Book review: “Why Johnny Can’t Preach” by T. David Gordon.

Why Johnny Can't PreachI just completed the book Why Johnny Can’t Preach by T. David Gordon. It is a well thought-out thesis addressing the source of the problem with the ineffective preaching in most Christian churches in the West.

Gordon highlights some of the reasons why preaching in the West is a failure (and consequently some of these are the very reasons why people like Osteen, Warren, Driscoll, Schuller, Noble, and the likes are so popular).

Gordon advances the (lost) notion that preaching from the pulpit should be Christ-centered (it’s sad he has to even mention that which should be a foregone conclusion). His call is reminiscent of a similar call I was sounding back in 2007 with a short post entitled A Sobering Call To Pastors, Preachers, And Teachers.

Christ-centered preaching is the New Testament way of advancing the Gospel that has sadly been hijacked by the hirelings and replaced with preaching such as Moralism messages, How-To lectures, Introspective talks, and the ever popular Culture War sermons.

These things, Gordon says, are valid as “occasional secondary results of Christ-centered preaching” (save the How-To lectures), but they should never be the purpose of preaching.

Gordon also directs us to Robert Lewis Dabney’s seven Cardinal Requisites of preaching; the seven things every sermon should contain to be effective that unfortunately most American sermons are missing on a regular basis.

Why Johnny Can’t Preach is a book that every preacher, pastor, and teacher who’s serious about their call to feed the flock should read. It will undoubtedly help to make the bad preacher (bad not by his doctrine but by his delivery) good, and the good preacher better in his proclamation of the only thing that matters: Christ and Him crucified!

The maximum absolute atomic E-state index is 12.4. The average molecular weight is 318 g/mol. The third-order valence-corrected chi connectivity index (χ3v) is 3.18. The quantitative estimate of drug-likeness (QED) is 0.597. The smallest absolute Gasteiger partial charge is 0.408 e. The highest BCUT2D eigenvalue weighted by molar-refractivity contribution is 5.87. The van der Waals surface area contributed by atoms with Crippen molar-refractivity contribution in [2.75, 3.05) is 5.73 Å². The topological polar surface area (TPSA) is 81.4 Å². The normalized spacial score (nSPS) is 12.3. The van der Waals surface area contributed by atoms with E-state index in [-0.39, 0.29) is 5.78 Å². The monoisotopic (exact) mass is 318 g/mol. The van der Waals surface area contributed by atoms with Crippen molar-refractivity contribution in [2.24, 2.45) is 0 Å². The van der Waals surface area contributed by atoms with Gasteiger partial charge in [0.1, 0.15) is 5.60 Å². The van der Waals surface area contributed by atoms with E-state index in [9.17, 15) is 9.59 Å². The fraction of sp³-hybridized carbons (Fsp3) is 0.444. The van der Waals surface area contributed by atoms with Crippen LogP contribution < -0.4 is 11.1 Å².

Here’s a quote from the book:

Several of the more incompetent preachers I’ve heard have jumped on the emergent bandwagon, and their ministerial careers are undergoing a resurgence now, as people flock to hear their enthusiastic worship leaders and to ogle their PowePoint presentations. Their churches are no longer moribund, but then the annual carnival isn’t either–it, too, is full of enthusiasm, activity, and lively entertainment. But I’m not sure these emergent activities have any more spiritual effect than the pig races at the carnival.

Here’s another quote:

While it is not my purpose here to present an in-depth discussion of the so-called contemporary worship that has crept across the Christian landscape like a plague, I must observe here how profoundly trite it ordinarily is. Pop music, as an idion, simply cannot address that which is weighty . . . its idiom itelf is faddish, glib, superficial. Therefore, serious lyrics don’t fit in this idiom (nor does there appear to be any effort to accomplish this). Though lamentale, it is not at all surprising to me that the church in a trivial culture becomes a trivial church with trivial liturgy. I am fairly seriously considering following this book with another: Why Johnny Can’t Sing Hymns.

You can purchase this book here at the Westminster Seminary Bookstore.